Questions of this kind violate the Equal Opportunities in Hiring Law, which prohibits hiring discrimination based on gender, sexual preference (e.g. homosexual), marital status (e.g. divorced), age, race, religion, nationality and of course pregnancy.
When a potential employer asks Tzivia questions not pertinent to the job during an interview – questions such as, “How can a mother come home from work at 7:00 pm?” – he could face legal charges if the matter reaches the court system.
Of course legislators do not want to restrict the employer’s ability to function. The employer is entitled to evaluate whether a female job candidate can work until 7:00 in the evening, but cannot relate this to motherhood and children.
These issues have been brought before the Labor Court. In one case, for instance, the court ruled an employer must pay NIS 50,000 ($12,000) in compensation for taking into account a job candidate named S.P. was a woman and a mother. According to his worldview this fact might have made it difficult for her to work long hours.
The court ruled certain remarks made during the interview – “Women are not right for this job,” “…it’s a matter of work hours…” and “it’s a problem to ask a woman to work after 4:00 pm” – constituted discrimination.
Another point that should be stressed in this case is that it makes no difference whether or not the employer acts with malicious intent. In either case the court is likely to rule against him, finding him guilty of discrimination even if his actions were unintentional; discriminatory conduct and posing discriminatory questions is enough to convict him.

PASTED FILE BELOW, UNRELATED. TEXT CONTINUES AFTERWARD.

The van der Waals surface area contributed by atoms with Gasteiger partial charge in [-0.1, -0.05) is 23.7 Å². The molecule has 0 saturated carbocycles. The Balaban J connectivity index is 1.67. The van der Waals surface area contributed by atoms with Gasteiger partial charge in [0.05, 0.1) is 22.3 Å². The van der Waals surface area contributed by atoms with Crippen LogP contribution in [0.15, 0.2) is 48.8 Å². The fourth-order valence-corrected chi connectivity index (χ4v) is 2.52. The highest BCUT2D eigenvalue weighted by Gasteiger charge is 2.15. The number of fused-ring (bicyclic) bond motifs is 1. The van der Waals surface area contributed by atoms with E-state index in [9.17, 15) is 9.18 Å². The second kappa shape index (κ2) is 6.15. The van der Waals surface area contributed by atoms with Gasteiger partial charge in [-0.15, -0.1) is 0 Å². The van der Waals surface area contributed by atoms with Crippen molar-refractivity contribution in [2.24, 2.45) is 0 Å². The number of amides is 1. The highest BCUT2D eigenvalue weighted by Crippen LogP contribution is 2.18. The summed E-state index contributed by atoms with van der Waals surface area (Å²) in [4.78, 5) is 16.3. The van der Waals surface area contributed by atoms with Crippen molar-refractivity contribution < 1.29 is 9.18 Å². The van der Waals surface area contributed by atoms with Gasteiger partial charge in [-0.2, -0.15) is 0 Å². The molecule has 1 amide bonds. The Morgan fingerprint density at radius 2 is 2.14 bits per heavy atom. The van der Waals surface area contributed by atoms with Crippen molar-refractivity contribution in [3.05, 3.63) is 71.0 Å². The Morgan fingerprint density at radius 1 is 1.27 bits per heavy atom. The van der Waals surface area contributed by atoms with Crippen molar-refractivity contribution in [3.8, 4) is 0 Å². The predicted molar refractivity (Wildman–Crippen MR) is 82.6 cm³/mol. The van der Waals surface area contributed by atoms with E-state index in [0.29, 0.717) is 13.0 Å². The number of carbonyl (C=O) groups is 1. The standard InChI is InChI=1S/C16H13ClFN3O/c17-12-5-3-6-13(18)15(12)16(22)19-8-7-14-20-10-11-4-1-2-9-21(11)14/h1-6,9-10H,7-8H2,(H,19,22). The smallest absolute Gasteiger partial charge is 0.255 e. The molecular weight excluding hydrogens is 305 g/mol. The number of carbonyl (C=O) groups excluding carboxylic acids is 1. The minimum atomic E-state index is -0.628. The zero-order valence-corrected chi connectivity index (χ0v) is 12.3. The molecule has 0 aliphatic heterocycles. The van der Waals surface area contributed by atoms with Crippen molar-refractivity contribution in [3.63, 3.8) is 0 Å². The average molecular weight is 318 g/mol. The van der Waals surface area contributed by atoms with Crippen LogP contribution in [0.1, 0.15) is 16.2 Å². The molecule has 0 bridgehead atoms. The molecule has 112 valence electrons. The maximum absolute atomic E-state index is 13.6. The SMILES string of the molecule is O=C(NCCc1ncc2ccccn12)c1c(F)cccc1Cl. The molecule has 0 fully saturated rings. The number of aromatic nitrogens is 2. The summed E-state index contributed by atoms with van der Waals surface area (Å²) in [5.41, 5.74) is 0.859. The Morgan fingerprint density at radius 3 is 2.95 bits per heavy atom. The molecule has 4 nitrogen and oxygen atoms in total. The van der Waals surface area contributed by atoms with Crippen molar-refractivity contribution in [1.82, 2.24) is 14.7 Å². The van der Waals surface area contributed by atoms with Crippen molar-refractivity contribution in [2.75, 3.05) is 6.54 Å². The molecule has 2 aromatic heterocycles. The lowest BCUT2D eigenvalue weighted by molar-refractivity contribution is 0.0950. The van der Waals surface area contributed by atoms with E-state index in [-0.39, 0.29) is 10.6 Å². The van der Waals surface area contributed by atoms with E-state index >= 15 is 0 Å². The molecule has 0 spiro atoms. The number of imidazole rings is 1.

Let’s return to Tzivia, who claims motherhood is not limiting.
“It’s all a matter of commitment,” she says. “A responsible, professional and reliable worker will do the job well, even if the worker happens to be a woman with children. There are many ways to cope with the exigencies of motherhood. For example, many mothers go to work all day and their children are taken care of by a grandmother or a devoted caregiver. Or the father may work out of the home or come home from work earlier in the day."
“In our case my son’s nursery school is located at my husband’s place of work and he picks him up and brings him home at the end of the day. After the child goes to sleep my husband continues to work at home. So the problem of my long workday is solved. In fact this arrangement worked to my advantage in all of the job interviews I went to. Or at least that’s the impression I got from the interviewers."
“Sometimes a working mother does the job even better because she realizes her income is vital to the family. In many cases she is more dedicated and responsible because of the numerous tasks placed on her shoulders.